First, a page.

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Tuesday, December 8, 2009

Coca-Cola bottles cool in emissions-free machines

The Coca-Cola Company, in partnership with Greenpeace, has committed to make all its new vending machines and coolers hydrofluorocarbon-free by 2015.

By using hydrofluorocarbon-free refrigeration, Coca-Cola would be able to reduce its equipment’s direct greenhouse gas emissions by 99 percent. The elimination of hydrofluorocarbons in the commercial refrigeration industry would be equivalent to the elimination of annual emissions of Germany or Japan.

Coca-Cola’s new green commitment will help influence the commercial refrigeration market to shy away from using hydrofluorocarbons. The company has already invested more than $50 million in research and development to accelerate the use of climate-friendly cooling technologies.

Next year, Coca-Cola and its bottling partners will purchase a minimum of 150,000 units of hydrofluorocarbon-free equipment, doubling the current rate of purchase to meet its goal to buy 50 percent of all new coolers and vending machines without hydrofluorocarbons by 2012.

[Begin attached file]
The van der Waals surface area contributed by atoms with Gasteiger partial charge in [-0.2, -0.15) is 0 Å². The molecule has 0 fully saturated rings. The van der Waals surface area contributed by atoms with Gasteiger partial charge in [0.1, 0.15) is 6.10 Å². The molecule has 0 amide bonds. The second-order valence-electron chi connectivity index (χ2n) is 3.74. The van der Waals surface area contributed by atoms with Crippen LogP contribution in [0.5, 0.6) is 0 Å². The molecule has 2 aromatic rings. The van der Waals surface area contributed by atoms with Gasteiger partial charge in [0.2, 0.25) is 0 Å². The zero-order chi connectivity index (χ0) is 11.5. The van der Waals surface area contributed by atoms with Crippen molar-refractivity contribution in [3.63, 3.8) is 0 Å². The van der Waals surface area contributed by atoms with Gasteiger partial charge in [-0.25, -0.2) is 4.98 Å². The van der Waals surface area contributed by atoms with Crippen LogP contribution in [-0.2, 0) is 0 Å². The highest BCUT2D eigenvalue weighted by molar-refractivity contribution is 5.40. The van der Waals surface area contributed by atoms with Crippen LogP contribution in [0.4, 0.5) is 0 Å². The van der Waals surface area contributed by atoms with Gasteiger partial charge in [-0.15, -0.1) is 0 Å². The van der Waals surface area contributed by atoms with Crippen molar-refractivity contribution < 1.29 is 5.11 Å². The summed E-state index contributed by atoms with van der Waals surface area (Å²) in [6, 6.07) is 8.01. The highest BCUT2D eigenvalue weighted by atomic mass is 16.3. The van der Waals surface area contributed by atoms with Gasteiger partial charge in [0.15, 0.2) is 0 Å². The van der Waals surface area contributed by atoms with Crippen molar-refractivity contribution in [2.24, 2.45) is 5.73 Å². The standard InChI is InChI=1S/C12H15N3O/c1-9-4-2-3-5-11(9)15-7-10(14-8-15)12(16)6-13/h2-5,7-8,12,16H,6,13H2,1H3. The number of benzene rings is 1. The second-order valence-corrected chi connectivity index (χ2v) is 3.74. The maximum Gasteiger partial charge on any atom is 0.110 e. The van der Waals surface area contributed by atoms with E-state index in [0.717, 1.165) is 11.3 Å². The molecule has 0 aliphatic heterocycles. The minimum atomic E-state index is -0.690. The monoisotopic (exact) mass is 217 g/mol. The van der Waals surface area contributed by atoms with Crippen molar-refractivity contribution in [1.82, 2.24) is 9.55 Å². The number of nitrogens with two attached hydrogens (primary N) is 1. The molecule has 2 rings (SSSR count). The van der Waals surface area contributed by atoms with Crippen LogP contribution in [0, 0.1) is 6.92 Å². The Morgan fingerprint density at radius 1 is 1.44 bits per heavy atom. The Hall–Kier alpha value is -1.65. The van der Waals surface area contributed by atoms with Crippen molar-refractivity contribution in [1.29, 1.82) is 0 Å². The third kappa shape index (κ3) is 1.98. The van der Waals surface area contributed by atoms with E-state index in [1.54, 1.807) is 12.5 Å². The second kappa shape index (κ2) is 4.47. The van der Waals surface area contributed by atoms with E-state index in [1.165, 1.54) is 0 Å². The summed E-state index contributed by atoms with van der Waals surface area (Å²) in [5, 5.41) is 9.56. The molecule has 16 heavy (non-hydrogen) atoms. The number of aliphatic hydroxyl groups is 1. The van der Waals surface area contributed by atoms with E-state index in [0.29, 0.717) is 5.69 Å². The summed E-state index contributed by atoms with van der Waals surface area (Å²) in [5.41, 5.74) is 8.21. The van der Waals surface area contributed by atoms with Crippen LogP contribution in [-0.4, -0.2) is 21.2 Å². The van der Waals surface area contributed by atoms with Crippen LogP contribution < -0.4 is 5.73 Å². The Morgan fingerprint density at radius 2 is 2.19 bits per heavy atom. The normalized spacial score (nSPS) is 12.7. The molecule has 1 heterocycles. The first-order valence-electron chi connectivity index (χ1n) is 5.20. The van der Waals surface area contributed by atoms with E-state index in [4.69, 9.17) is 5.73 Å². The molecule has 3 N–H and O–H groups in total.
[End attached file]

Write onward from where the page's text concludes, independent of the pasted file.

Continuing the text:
The company has approximately 10 million coolers and vending machines worldwide, making up the largest element of Coca-Cola’s total climate impact.

Hydrofluorocarbon-free equipment
As a result of the company’s commitment to use hydrofluorocarbon-free equipment, carbon emission reductions will exceed 52.5 million metric tons over the lifetime of the equipment – the equivalent of removing 11 million cars from the road for one year.

Because of Coca-Cola’s supply chain engagement, a major supplier already intends to build a dedicated carbon dioxide compressor production facility to help meet the increasing demand for hydrofluorocarbon-free cooling options across the industry.

“At Coca-Cola, we are deploying our scale and working with suppliers to deliver cost effective alternatives to HFC, for us and for others,” said Rick Frazier, vice president of supply chain for the Coca-Cola Company.

The new green initiative is a direct result of the collaboration with Greenpeace that began in 2000. Greenpeace has urged Coca-Cola to use hydrofluorocarbon-free equipment for the Olympics. By the Torino Games in 2006 and the Beijing Games in 2008, the company was using all hydrofluorocarbon-free technology at Olympic venues.

“Large enterprises have both an opportunity and responsibility to change the game and Coca-Cola’s action leaves no excuse for other companies not to follow,” remarked Kumi Naidoo, executive director of Greenpeace International.

In addition to its refrigeration gas commitment, Coca-Cola also developed a proprietary energy management system that provides energy savings of up to 35 percent.

The beverage bottler is listed on the New York Stock Exchange.


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